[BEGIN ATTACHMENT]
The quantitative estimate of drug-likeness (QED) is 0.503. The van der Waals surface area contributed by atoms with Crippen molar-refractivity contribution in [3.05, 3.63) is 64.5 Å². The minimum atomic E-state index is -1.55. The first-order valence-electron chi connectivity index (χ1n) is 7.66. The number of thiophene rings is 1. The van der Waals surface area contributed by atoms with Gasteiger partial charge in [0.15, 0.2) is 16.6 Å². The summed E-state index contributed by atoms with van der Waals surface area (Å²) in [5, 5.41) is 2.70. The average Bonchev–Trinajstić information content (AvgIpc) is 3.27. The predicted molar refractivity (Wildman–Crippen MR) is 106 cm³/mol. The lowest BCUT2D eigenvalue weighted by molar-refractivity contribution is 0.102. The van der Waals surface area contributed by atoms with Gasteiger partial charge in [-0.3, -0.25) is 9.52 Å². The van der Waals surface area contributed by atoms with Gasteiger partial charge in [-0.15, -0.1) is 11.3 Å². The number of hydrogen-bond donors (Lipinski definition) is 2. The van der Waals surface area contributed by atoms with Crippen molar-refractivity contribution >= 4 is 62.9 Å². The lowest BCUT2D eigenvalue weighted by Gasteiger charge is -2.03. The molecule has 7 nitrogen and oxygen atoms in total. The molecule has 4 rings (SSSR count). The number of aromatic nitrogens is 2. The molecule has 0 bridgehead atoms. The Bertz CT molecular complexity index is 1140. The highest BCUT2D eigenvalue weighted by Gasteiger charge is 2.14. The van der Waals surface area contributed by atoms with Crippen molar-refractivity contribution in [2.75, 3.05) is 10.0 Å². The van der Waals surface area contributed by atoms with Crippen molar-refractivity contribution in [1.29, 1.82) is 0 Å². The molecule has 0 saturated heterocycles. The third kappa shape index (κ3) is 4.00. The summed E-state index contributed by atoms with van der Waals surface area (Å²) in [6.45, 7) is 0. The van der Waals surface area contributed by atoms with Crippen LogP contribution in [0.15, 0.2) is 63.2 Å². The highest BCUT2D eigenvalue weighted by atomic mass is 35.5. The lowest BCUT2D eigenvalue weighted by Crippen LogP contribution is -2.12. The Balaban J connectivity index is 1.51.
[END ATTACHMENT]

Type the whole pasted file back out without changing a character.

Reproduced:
The quantitative estimate of drug-likeness (QED) is 0.503. The van der Waals surface area contributed by atoms with Crippen molar-refractivity contribution in [3.05, 3.63) is 64.5 Å². The minimum atomic E-state index is -1.55. The first-order valence-electron chi connectivity index (χ1n) is 7.66. The number of thiophene rings is 1. The van der Waals surface area contributed by atoms with Gasteiger partial charge in [0.15, 0.2) is 16.6 Å². The summed E-state index contributed by atoms with van der Waals surface area (Å²) in [5, 5.41) is 2.70. The average Bonchev–Trinajstić information content (AvgIpc) is 3.27. The predicted molar refractivity (Wildman–Crippen MR) is 106 cm³/mol. The lowest BCUT2D eigenvalue weighted by molar-refractivity contribution is 0.102. The van der Waals surface area contributed by atoms with Gasteiger partial charge in [-0.3, -0.25) is 9.52 Å². The van der Waals surface area contributed by atoms with Gasteiger partial charge in [-0.15, -0.1) is 11.3 Å². The number of hydrogen-bond donors (Lipinski definition) is 2. The van der Waals surface area contributed by atoms with Crippen molar-refractivity contribution >= 4 is 62.9 Å². The lowest BCUT2D eigenvalue weighted by Gasteiger charge is -2.03. The molecule has 7 nitrogen and oxygen atoms in total. The molecule has 4 rings (SSSR count). The number of aromatic nitrogens is 2. The molecule has 0 bridgehead atoms. The Bertz CT molecular complexity index is 1140. The highest BCUT2D eigenvalue weighted by Gasteiger charge is 2.14. The van der Waals surface area contributed by atoms with Crippen molar-refractivity contribution in [2.75, 3.05) is 10.0 Å². The van der Waals surface area contributed by atoms with Crippen molar-refractivity contribution in [1.29, 1.82) is 0 Å². The molecule has 0 saturated heterocycles. The third kappa shape index (κ3) is 4.00. The summed E-state index contributed by atoms with van der Waals surface area (Å²) in [6.45, 7) is 0. The van der Waals surface area contributed by atoms with Crippen LogP contribution in [0.15, 0.2) is 63.2 Å². The highest BCUT2D eigenvalue weighted by atomic mass is 35.5. The lowest BCUT2D eigenvalue weighted by Crippen LogP contribution is -2.12. The Balaban J connectivity index is 1.51.